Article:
Background Detection of atrial fibrillation (AF) in patients who had ischaemic stroke and transient ischaemic attack (IS/TIA) is recommended. We aimed to compare external loop recording (ELR) against simultaneous continuous ECG recording for AF detection in patients who had acute IS/TIA and determine sensitivity, specificity and positive predictive value of AF detection using ELR. We hypothesised ELR to detect 15% fewer patients with AF than continuous ECG recording.
Methods In this prospective cohort study, we included 1412 patients who had acute IS/TIA without prior AF. Monitoring was 48 hours. Primary outcome was AF >30 s. Cardiologist verified AF in continuous ECG was gold standard.
Results In continuous ECG, 38 (2.7%) patients had AF. ELR automatically categorised 219/1412 patients (15.5%) with AF, including 32/38 (85%) patients with AF in continuous ECG. After cardiologist adjudication of ELR recordings, AF was diagnosed in 57/219 patients, of which 32 (56%) had AF in continuous ECG. For adjudicated AF detection by ELR, sensitivity was 84%, 95% CI (69% to 94%), specificity was 98%, 95% CI (97% to 99%) and positive predictive value was 56%, 95% CI (42% to 69%).
Conclusion Automatic AF detection with ELR results in an AF diagnosis in more than five patients without AF for each patient with AF as verified in continuous ECG. For adjudicated AF detection by ELR, sensitivity was confirmed to 84% and specificity 98%. Automatic ELR as investigated in this study may be considered to rule out AF, but it is not suitable as a single monitoring device for AF screening in patients early after stroke.
Trial registration number NCT02155907.
- atrial fibrillation
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Stroke is the second leading cause of death and disability worldwide with 15 million new cases each year.1 It is estimated that 15% of all strokes are caused by atrial fibrillation (AF).2 With a growing elderly population, prevalence of AF increases, and estimated 9% of people older than 65 years have AF.3 AF entails up to five times higher risk of ischaemic stroke and increased risk of recurrent stroke.4 Strokes related to AF cause higher mortality, worse functional outcome and longer hospitalisations.5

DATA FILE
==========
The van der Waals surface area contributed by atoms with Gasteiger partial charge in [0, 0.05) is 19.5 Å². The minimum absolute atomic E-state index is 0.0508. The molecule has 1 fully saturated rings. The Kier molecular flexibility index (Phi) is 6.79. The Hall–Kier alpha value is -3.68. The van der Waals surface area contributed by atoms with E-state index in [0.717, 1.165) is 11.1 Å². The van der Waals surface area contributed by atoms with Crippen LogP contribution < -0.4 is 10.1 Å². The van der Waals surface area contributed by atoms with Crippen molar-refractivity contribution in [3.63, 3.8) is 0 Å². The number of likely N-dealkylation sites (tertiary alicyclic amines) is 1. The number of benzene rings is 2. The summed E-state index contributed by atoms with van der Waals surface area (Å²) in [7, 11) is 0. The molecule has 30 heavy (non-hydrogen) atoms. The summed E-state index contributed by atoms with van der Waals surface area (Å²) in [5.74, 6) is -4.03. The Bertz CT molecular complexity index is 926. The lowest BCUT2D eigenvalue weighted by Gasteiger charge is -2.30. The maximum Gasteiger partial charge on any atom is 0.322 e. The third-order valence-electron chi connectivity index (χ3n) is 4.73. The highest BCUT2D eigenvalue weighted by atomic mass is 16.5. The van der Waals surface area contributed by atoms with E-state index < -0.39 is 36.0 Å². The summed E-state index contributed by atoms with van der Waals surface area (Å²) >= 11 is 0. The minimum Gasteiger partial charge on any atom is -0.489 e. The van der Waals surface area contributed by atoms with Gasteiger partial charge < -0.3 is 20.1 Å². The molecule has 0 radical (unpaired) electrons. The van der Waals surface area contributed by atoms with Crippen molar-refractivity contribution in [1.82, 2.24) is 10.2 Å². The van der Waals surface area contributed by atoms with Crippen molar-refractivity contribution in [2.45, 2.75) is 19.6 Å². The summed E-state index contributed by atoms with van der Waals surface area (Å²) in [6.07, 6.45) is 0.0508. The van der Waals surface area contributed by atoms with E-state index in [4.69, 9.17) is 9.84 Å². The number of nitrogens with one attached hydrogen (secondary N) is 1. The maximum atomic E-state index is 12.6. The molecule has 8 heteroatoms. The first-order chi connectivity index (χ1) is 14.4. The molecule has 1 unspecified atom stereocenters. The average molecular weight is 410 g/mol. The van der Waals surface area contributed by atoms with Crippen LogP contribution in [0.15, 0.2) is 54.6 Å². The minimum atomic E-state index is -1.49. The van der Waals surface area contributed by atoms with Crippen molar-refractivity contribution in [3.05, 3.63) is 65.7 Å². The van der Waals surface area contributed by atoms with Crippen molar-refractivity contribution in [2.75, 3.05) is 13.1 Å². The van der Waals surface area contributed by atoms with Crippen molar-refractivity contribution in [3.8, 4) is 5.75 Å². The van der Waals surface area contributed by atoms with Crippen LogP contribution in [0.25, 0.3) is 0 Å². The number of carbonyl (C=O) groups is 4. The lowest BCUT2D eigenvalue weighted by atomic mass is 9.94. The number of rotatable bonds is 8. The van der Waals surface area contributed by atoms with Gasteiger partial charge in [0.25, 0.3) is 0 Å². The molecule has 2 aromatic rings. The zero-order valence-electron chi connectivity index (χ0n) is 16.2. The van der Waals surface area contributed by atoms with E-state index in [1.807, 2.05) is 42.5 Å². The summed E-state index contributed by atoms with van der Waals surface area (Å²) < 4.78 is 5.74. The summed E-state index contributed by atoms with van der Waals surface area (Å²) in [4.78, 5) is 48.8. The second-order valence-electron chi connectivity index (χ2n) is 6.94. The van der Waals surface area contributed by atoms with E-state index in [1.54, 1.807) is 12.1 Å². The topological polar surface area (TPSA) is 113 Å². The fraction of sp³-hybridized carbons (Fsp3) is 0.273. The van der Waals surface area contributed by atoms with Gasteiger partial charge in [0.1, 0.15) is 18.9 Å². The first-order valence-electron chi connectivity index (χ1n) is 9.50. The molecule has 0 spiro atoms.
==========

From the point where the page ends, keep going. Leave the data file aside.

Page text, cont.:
It is well documented that oral anticoagulation (OAC) treatment reduces stroke risk significantly in patients with AF,6 and detection of AF in patients who had a stroke is of utmost importance. The paroxysmal and often asymptomatic character of AF is a huge challenge in that setting. Recent guidelines recommend monitoring of 3–30 days in patients who had a stroke to search for AF.7 8 There is, however, no consensus about best method to detect non-persistent AF.
Continuous ECG recording is widely accepted as gold standard in ambulatory heart rhythm analysis. Recently, a considerable range of heart rhythm detection devices have been marketed. External loop recorders (ELRs) hold several practical and economic advantages compared with continuous ECG recording, offering up to 32 days continuous monitoring, high patient comfort and automatic AF-detecting software. Such devices in general are not validated against simultaneous continuous ECG recording in relevant patient cohorts. We aimed to compare 48 hours ELR monitoring against simultaneous continuous ECG recording for AF detection in a large cohort of patients who had a stroke and determine sensitivity, specificity and positive predictive value of AF detection using ELR.
Prospectively, consecutive patients were recruited from Department of Neurology, Regional Hospital West Jutland in Denmark during June 2013 to December 2017. Inclusion criteria were acute ischaemic stroke or transient ischaemic attack (TIA) with first symptoms within 1 week, age ≥60 years, no AF on 12-lead admission ECG, no prior AF according to International Classification of Diseases codes (ICD-10) from outpatient clinic visits, hospitalisations or review of medical records, no active cancer, no implanted pacemaker, no expected low compliance or precedent participation in this study and written informed consent. Neurologists ascertained diagnosis of stroke or TIA and cerebral imaging (CT or MRI) was obtained for all patients. TIA was defined as stroke-like symptoms lasting shorter than 24 hours. AF was defined according to current guidelines, as an atrial arrhythmia with irregular intervals between R waves, without detectable normal P waves and lasting more than 30 s.9
We started simultaneous continuous ECG recording and ELR monitoring to obtain continuous recording for 48 hours. An illustrating picture is presented in supplementalry appendix 2.